Monday, May 10, 2010

The Gift of Cancer

If you are young--or young at heart--chances are life moves in small steps slowly forward, but in your mind's eye, the pages of memory leap, cavort, and skip quickly, without respect to time or borders. Special holidays always evoke our collective memory, as we sort and shift our way through the past with loved ones, present or past. Yesterday, our collective memory spanned 328 years, 4 people, and 3 generations as we celebrated Mother's Day at Little Italy. The ambient noise, the aromas, the mixed languages, pure Italian and dialect, speaking with hands and hearts, we wound that VHS fast forward and back, sifting through yesteryear.

In the wending ways of the mind, somehow we returned to my childhood and my pet puffin. Why puffins, I have been asked since my Talking to God post, and now again by family. It was, after all, so long ago, and Mother held the answer. Don't you remember your favorite poem. I did not. Reciting from memory, my Mother delivered, pitch and intonation perfect, my childhood poem. Because I wanted to freeze frame the moment, I asked my brother David to send me a digital copy (why didn't I think to record it with my Droid). Here it is, the reason I found my closest early childhood friend, my Puffin.

There Once Was A Puffin

by Florence Page Jaques

Oh, there once was a Puffin
Just the shape of a muffin,
And he lived on an island
In the bright blue sea!

He ate little fishes,
That were most delicious,
And he had them for supper
And he had them for tea.

But this poor little Puffin,
He couldn't play nothin',
For he hadn't anybody
To play with at all.

So he sat on his island,
And he cried for awhile, and
He felt very lonely,
And he felt very small.

Then along came the fishes,
And they said, "If you wishes,
You can have us for playmates,
Instead of for tea!"

So they now play together,
In all sorts of weather,
And the Puffin eats pancakes,
Like you and like me.

A day later, I still reflect on small things, the why of memories. Am I who I am because of past and present, fused to play and replay as I touch the future, that piece of time that we never seem fully inside of, always reaching toward. Am I a composite of my DNA, of nature + nurture. Or am I, are we all, what David Shenk suggests in The Genius in All of Us, what we choose to be.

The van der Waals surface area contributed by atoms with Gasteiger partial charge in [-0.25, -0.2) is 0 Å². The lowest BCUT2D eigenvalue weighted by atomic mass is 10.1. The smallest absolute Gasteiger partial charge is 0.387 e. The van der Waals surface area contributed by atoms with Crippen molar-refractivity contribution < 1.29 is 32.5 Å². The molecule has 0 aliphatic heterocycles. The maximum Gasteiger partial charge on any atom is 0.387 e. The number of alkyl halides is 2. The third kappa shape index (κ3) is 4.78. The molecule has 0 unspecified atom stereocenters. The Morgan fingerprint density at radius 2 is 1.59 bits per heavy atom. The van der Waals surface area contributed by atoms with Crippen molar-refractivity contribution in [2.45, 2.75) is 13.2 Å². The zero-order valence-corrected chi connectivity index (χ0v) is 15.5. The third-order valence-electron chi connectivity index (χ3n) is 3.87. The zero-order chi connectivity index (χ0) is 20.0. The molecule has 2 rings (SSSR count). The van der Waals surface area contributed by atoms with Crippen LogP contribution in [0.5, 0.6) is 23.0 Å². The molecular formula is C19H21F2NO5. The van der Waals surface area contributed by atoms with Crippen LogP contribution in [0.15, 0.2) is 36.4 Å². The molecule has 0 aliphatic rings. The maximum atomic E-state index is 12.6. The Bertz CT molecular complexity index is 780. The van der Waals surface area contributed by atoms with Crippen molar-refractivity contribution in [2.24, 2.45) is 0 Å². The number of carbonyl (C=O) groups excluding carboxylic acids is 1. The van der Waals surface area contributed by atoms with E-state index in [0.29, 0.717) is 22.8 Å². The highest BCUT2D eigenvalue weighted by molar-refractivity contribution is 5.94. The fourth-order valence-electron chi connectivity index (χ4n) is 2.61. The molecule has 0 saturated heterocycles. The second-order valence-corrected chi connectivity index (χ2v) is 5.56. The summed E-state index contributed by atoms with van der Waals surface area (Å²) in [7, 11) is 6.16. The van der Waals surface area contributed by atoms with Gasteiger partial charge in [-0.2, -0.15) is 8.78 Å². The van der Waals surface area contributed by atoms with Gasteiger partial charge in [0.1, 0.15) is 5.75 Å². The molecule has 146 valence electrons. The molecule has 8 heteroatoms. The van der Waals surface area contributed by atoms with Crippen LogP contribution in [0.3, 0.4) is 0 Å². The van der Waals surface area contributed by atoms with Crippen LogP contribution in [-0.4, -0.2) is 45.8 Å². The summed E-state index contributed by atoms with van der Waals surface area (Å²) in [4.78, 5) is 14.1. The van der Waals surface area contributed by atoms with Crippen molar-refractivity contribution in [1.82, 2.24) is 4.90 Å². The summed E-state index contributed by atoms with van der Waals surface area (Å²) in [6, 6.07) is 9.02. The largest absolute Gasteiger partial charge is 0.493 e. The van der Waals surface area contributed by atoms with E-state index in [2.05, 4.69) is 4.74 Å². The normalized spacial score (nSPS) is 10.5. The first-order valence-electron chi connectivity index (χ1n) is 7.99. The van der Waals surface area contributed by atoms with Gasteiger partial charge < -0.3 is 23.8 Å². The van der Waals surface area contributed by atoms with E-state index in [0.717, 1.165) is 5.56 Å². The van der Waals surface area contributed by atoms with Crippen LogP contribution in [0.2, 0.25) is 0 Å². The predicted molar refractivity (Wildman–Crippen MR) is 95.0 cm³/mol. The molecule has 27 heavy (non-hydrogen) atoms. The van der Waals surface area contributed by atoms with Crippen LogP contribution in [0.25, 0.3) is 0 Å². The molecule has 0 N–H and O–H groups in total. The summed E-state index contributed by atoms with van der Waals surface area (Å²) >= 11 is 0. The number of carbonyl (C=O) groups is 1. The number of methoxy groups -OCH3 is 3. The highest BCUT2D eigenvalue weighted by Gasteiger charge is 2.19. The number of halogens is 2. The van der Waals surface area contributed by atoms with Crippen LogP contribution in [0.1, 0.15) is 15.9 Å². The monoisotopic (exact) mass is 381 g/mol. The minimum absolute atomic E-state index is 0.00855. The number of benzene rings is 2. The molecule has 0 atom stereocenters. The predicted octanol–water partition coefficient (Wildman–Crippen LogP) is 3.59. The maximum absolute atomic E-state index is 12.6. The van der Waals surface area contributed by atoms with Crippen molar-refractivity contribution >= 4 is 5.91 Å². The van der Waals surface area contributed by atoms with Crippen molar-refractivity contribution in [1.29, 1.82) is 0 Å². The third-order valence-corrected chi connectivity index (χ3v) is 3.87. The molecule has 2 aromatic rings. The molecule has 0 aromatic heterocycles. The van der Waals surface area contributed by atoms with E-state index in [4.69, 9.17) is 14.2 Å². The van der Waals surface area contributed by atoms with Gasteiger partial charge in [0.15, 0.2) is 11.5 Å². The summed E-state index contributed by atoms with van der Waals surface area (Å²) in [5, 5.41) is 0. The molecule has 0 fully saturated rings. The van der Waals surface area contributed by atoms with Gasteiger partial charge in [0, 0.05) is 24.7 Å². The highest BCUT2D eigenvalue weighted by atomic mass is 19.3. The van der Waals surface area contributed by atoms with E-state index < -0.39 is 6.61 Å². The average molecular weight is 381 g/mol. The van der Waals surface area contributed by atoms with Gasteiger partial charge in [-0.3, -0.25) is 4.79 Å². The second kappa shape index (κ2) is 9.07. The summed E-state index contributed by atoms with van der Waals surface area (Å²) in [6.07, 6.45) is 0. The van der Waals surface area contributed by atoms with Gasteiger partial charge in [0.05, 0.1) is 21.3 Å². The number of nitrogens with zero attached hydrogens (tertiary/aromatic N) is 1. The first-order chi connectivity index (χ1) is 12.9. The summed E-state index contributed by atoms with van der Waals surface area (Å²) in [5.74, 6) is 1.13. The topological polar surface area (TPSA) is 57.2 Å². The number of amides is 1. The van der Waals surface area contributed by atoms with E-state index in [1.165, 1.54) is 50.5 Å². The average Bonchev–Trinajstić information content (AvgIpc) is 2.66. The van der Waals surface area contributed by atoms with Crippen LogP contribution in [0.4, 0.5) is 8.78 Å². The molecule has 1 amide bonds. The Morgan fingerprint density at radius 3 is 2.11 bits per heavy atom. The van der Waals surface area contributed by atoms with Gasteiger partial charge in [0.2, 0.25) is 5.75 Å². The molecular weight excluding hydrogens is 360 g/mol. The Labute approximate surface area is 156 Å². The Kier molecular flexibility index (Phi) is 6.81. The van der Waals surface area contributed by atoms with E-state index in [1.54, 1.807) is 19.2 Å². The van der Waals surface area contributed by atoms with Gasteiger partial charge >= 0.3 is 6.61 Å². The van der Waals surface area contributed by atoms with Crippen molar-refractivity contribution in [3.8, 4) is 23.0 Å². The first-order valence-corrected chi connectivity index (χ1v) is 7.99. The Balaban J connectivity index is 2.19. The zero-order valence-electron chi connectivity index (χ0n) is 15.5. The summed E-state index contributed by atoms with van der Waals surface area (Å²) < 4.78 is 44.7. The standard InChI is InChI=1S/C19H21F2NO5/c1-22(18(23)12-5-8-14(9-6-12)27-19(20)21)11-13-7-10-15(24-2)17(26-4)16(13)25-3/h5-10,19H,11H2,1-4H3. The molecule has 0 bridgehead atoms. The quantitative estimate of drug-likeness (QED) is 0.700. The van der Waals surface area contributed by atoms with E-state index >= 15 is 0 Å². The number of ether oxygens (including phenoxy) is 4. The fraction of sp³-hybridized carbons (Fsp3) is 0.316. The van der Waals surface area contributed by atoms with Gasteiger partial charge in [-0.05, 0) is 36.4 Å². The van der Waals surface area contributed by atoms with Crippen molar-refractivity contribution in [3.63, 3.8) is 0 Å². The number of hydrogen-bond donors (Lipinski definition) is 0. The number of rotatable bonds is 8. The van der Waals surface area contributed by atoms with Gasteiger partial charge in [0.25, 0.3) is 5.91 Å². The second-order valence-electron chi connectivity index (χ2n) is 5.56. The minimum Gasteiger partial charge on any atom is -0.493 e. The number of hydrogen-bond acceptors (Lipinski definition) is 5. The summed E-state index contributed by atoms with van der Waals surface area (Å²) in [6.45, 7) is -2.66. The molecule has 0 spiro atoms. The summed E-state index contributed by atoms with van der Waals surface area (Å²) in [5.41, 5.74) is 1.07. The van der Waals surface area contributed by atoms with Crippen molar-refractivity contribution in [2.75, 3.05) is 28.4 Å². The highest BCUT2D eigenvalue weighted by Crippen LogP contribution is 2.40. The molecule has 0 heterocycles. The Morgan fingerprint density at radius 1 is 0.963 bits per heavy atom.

In childhood, which lasted, like Santa Claus, almost into my second decade, I was almost overpowered with love. The only grandchild, niece, the only everything for 9+ years, I was lavished with love, encouragement, entitlement, authority, affection. Was that the making of me.

What is the essential I of us. My daughter Debi showed horses because I did. Is there a llama in her future. Does it matter if it's her choice. Would I be different had I less attention, a less devoting nuclear family. Or if I had an organ transplant. Or cancer. A different heart. Different parents. My two children are adopted; I am their third birth certificate mother. And I love them to pieces, but sometimes fail to show them the intensity that I knew from my own childhood. Often they wonder about their medical history, and until I got the gift of cancer--and strange as that sounds--it is what I choose to call it, I had no answers to some of my life's still small but lingering questions.

What I have learned is so simple. None of all this matters. Your DNA, your nature or nurture (throw that out the window, as Shenk suggests). Knowing as far back as I choose to research, my family history will not indicate nor prevent illness. Nor will it create happiness, just happy memories. They are similar, but not the same.

Now I tell my children, grandchildren and family just to be, the richness, the organic wholeness of who they are and who they want to be. I tell them to live with fullness, make healthy choices. To listen to their bodies, to take care. To rest, to run, to leap, to cavort in the present, enjoy the past for what it was, because once gone, if not good to great, it cannot help, only hurt. I tell them to learn to enjoy life lists by knowing the grace of small things, not the leaping lizard list of global travels with the rich and famous, daunting I-want-to-do-and-have lists. I ask them to slow down, to live in the moments, get annual and thorough medical tests. Most of all, I tell them to be themselves and just keep living. And I tell them how much I love them.

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